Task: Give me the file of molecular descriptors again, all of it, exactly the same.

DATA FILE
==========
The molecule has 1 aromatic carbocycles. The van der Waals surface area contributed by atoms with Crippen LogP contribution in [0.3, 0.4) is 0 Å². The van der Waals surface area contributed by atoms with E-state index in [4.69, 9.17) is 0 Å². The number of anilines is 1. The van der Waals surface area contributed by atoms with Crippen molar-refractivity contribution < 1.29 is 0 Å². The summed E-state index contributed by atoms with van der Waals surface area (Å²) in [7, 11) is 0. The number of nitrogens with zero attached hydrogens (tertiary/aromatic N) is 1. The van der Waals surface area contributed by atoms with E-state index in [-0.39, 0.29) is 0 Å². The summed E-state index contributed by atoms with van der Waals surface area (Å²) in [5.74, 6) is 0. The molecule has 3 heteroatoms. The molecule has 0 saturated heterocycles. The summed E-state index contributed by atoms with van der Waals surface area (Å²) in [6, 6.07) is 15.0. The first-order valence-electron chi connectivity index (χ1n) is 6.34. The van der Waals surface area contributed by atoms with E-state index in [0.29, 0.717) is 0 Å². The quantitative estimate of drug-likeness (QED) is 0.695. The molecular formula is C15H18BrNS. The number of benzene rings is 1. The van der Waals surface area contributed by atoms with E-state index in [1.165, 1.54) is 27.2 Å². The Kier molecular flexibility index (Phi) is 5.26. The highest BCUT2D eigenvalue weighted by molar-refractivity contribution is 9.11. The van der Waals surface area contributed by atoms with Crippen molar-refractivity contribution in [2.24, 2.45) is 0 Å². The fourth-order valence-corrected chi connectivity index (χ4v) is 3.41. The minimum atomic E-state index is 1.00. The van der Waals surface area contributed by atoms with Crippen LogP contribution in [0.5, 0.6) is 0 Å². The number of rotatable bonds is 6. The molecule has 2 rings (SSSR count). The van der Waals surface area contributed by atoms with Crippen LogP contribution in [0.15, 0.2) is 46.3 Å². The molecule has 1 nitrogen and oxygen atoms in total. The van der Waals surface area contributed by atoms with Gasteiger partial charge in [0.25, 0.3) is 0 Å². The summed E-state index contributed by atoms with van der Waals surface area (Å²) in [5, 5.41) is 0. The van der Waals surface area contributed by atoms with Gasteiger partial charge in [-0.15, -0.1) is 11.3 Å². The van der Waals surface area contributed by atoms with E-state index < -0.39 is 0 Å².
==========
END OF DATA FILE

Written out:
The molecule has 1 aromatic carbocycles. The van der Waals surface area contributed by atoms with Crippen LogP contribution in [0.3, 0.4) is 0 Å². The van der Waals surface area contributed by atoms with E-state index in [4.69, 9.17) is 0 Å². The number of anilines is 1. The van der Waals surface area contributed by atoms with Crippen molar-refractivity contribution < 1.29 is 0 Å². The summed E-state index contributed by atoms with van der Waals surface area (Å²) in [7, 11) is 0. The number of nitrogens with zero attached hydrogens (tertiary/aromatic N) is 1. The van der Waals surface area contributed by atoms with E-state index in [-0.39, 0.29) is 0 Å². The summed E-state index contributed by atoms with van der Waals surface area (Å²) in [5.74, 6) is 0. The molecule has 3 heteroatoms. The molecule has 0 saturated heterocycles. The summed E-state index contributed by atoms with van der Waals surface area (Å²) in [6, 6.07) is 15.0. The first-order valence-electron chi connectivity index (χ1n) is 6.34. The van der Waals surface area contributed by atoms with E-state index in [0.29, 0.717) is 0 Å². The quantitative estimate of drug-likeness (QED) is 0.695. The molecular formula is C15H18BrNS. The number of benzene rings is 1. The van der Waals surface area contributed by atoms with E-state index in [1.165, 1.54) is 27.2 Å². The Kier molecular flexibility index (Phi) is 5.26. The highest BCUT2D eigenvalue weighted by molar-refractivity contribution is 9.11. The van der Waals surface area contributed by atoms with Crippen molar-refractivity contribution in [2.24, 2.45) is 0 Å². The fourth-order valence-corrected chi connectivity index (χ4v) is 3.41. The minimum atomic E-state index is 1.00. The van der Waals surface area contributed by atoms with Crippen LogP contribution in [0.5, 0.6) is 0 Å². The number of rotatable bonds is 6. The molecule has 2 rings (SSSR count). The van der Waals surface area contributed by atoms with Crippen LogP contribution in [0.15, 0.2) is 46.3 Å². The molecule has 1 nitrogen and oxygen atoms in total. The van der Waals surface area contributed by atoms with Gasteiger partial charge in [0.25, 0.3) is 0 Å². The summed E-state index contributed by atoms with van der Waals surface area (Å²) in [5, 5.41) is 0. The van der Waals surface area contributed by atoms with Gasteiger partial charge in [-0.15, -0.1) is 11.3 Å². The van der Waals surface area contributed by atoms with E-state index < -0.39 is 0 Å².